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Based on the Harris Burdick pictures

Whoosh. All around Lani was the rustling of feathers and the cacophony of graceful papery wings. She lunged for the window, her heart racing, but it was too late. The doves were soaring out the window and into the foliage below. How did this happen? Well, it all began when somebody left the window open…

Lani sat in the back of the car, gazing out the window, acting indifferent. The long curls of her chocolate-colored hair hung loosely in front of her face, hiding the glistening tears that threatened to spill like a waterfall from her hazel eyes. As a young girl, she had always assumed teenagers were perfect - strong and charismatic, always knowing what to do or say.  Even though Lani was fourteen, she felt more vulnerable than ever as she hugged her knees to her chest. After what felt like an eternity, the car lurched into a familiar cobblestone driveway.

As she stepped out of the car, her mother and father embraced her, handling her as gently as a porcelain doll.

“Lani, we all miss your grandma very much, but it’s been three months, and we have to clean out the house for whatever will happen next.” Her mother spoke in the same soothing voice she used when she had nightmares as a child. Knowing she had to be strong like her parents, Lani straightened. She gathered her courage and entered the house.

As she stepped onto the threshold, a torrent of emotions exploded inside her. Knowing she would only think of her again, she pushed them back. It was oddly quiet. Too quiet.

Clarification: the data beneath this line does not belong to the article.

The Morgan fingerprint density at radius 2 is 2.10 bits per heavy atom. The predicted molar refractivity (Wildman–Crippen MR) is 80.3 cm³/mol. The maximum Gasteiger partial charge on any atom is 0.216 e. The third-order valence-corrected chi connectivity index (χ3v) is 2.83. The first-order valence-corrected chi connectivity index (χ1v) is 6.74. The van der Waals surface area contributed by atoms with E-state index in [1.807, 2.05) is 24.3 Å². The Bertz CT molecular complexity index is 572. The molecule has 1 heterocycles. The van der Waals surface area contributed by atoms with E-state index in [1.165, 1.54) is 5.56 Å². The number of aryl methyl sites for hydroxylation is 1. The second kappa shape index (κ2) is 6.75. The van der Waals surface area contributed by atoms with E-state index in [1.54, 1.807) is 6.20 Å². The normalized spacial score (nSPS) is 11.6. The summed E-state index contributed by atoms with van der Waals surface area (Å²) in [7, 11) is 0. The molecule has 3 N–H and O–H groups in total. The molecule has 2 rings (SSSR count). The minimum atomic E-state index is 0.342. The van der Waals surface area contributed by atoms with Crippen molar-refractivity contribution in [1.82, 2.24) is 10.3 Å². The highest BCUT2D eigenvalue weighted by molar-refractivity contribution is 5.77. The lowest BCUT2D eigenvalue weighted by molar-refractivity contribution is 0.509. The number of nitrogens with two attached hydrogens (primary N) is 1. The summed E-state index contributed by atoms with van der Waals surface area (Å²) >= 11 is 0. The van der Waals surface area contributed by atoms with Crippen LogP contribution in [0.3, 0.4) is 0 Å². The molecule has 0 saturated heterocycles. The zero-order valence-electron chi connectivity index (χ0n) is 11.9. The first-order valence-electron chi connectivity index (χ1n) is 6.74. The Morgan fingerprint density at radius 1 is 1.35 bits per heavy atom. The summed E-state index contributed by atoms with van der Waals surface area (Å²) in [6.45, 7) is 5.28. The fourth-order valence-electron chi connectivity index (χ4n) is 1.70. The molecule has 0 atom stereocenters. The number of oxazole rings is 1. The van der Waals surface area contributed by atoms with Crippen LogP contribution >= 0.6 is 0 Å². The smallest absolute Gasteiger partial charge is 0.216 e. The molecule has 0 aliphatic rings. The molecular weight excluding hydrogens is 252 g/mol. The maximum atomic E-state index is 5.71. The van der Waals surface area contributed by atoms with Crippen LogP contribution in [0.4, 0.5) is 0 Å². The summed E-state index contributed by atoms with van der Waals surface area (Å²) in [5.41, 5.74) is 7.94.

“Grab a box and start packing what can be kept. Throw away what can’t.” Lani’s father handed her a box and a black plastic garbage bag. Her dark curls swinging, Lani nodded.

“I’ll clean the kids’ bedroom,” Lani murmured and turned to the stairs. It was the bedroom she had always stayed in when she visited, where she had spent countless summer nights. She had admired the view out her window, way up on the third floor.

Delicately turning the knob, Lani opened the door to the room. She was calmed by the ivory doves painted on the wallpaper. She had always adored the birds as a child, when the dappled light peering in the window made the doves appear to dip and dance. She had pretended to be one of them, spreading her wings and flying away on the breeze. They even sparked her love of art. Lani would sketch the doves over and over until she had the delicate figure just right. She could draw it in her sleep now. Doves were her grandmother’s favorite bird. Sometimes, when she thought Lani was asleep, she would watch her grandmother kiss her goodnight, then look on curiously as her grandmother ran her hand along the azure walls, tracing the birds with her thin fingers.

Lani pried her gaze away from the walls. They’re just pictures, she reflected. They aren’t important right now.

In a haze, she set down her box and began to carefully pack old sketchbooks, pencils, pretty pebbles, and other trinkets that lay askew on the deep mahogany dresser.